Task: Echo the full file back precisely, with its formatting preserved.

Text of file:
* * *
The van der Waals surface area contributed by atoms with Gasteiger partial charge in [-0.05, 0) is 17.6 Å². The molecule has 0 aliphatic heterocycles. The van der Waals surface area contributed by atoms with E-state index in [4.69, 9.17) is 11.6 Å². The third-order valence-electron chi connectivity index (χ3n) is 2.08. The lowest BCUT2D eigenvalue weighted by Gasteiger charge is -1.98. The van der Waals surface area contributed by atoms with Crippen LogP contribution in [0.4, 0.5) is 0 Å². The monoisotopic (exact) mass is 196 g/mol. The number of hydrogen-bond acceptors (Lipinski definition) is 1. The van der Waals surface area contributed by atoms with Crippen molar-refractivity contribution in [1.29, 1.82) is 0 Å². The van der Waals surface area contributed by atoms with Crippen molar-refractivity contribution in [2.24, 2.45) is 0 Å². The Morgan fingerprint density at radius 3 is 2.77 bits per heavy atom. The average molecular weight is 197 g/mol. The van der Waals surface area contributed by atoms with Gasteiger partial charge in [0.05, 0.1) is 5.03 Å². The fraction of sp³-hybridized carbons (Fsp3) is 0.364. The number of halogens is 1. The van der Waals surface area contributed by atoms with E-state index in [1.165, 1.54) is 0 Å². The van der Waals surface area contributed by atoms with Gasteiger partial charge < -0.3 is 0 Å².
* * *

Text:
The van der Waals surface area contributed by atoms with Gasteiger partial charge in [-0.05, 0) is 17.6 Å². The molecule has 0 aliphatic heterocycles. The van der Waals surface area contributed by atoms with E-state index in [4.69, 9.17) is 11.6 Å². The third-order valence-electron chi connectivity index (χ3n) is 2.08. The lowest BCUT2D eigenvalue weighted by Gasteiger charge is -1.98. The van der Waals surface area contributed by atoms with Crippen LogP contribution in [0.4, 0.5) is 0 Å². The monoisotopic (exact) mass is 196 g/mol. The number of hydrogen-bond acceptors (Lipinski definition) is 1. The van der Waals surface area contributed by atoms with Crippen molar-refractivity contribution in [1.29, 1.82) is 0 Å². The van der Waals surface area contributed by atoms with Crippen molar-refractivity contribution in [2.24, 2.45) is 0 Å². The Morgan fingerprint density at radius 3 is 2.77 bits per heavy atom. The average molecular weight is 197 g/mol. The van der Waals surface area contributed by atoms with Gasteiger partial charge in [0.05, 0.1) is 5.03 Å². The fraction of sp³-hybridized carbons (Fsp3) is 0.364. The number of halogens is 1. The van der Waals surface area contributed by atoms with E-state index in [1.165, 1.54) is 0 Å². The van der Waals surface area contributed by atoms with Gasteiger partial charge < -0.3 is 0 Å².